Last month Lezyne rolled out a new integration with Komoot and Relive, as part of what they see as their primary substantial firmware update for the 2020 season. It applies to a slate of GPS units (including the higher end Mega C and Mega XL, but also the various derivatives and lesser priced versions). Now my initial intent wasn’t actually to necessarily focus on the Relive/Komoot piece specifically, but I got distracted while toying with their connected lights. These lights are controllable from their bike computers, though, they don’t follow the ANT+ lighting spec (so they won’t work with others).
I’ve been riding with them as daylight lights a bit here and there, but given it’s summer in Europe (and the Northern Hemisphere), it doesn’t actually get legit dark out in Amsterdam till around 10:45-11PM. Maybe later tonight I’ll finally take some night-photos out on the streets. So, hang tight on the lights!
Till then, let’s talk about the Komoot & Relive integration. Of course, Lezyne isn’t Komoot’s only recent win. We saw their integration with the Garmin Course API back in early May too. And ultimately, this is pretty darn similar from an end-user perspective. Which is also pretty similar to what Komoot and Wahoo have. The long and the short of it is that you can now sync your Komoot routes directly to your Lezyne unit.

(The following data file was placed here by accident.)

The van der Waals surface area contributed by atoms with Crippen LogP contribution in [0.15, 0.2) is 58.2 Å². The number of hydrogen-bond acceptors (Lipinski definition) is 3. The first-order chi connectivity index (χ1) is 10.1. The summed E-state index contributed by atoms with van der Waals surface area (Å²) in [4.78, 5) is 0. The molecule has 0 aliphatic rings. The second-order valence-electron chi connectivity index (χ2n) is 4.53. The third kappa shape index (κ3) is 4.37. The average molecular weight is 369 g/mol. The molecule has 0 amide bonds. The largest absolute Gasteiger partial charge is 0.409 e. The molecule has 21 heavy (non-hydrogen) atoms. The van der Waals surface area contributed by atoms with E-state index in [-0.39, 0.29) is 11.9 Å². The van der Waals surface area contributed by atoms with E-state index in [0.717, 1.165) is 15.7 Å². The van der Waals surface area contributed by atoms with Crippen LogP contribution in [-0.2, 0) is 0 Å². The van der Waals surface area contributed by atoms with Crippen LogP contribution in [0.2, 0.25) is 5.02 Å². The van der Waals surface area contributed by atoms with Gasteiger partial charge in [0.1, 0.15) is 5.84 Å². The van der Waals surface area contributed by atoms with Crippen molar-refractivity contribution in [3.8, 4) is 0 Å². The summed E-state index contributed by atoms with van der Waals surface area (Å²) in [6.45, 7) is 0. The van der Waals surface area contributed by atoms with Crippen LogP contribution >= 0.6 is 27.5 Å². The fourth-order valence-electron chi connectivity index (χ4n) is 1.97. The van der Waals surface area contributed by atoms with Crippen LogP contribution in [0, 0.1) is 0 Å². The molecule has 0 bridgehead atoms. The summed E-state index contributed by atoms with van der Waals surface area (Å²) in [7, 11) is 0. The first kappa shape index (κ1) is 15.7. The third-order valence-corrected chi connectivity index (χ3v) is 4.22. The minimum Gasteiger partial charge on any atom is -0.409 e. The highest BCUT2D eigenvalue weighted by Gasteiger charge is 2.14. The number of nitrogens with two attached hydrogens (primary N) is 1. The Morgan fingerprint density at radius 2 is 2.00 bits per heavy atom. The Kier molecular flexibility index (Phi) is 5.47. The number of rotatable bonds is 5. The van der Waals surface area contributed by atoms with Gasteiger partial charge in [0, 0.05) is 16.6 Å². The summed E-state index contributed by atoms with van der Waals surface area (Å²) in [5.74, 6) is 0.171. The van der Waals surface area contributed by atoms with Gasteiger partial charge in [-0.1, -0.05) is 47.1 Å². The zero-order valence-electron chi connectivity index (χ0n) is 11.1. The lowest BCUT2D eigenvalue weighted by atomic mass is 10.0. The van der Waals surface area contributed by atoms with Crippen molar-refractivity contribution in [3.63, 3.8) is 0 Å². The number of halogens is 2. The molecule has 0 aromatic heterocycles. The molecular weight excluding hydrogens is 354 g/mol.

Oh, and with the new addition of Relive, you can now sync there too – ideal if you lost your Strava to Relive footpath last summer.
The first order of business, if you haven’t yet done so, is to upgrade your firmware. In the case of Lezyne units this must be done via USB to your computer. Unfortunately no over the air (WiFi or Bluetooth) upgrades here. But the process is pretty simple with their updater app, which you can download here for Mac or PC.
Now, once that’s done, ensure your iOS or Android app is all updated. It’s likely by now that’s already happened. But if you haven’t done so…umm…do so.
Next, within that app, you’ll choose the ‘More’, then select ‘Komoot’. It’ll do a few step Komoot/Lezyne authentication request/confirm/re-confirm tango with you, and in a few seconds you’ll be ready.
Now’s a good time to remember to download the offline map for your area if you haven’t already. This allows you to navigate when you don’t have phone connectivity. The way Lezyne units work is that they can either leverage phone connectivity for turn by turn navigation, or, you can use the offline maps for your region. The map downloads are via Bluetooth (which is handy), but, it’s also a wee bit slow (because….Bluetooth). So my 82MB map of the rough Amsterdam metro area took about 8 mins to download to the unit. No biggie, I just got coffee while it did that.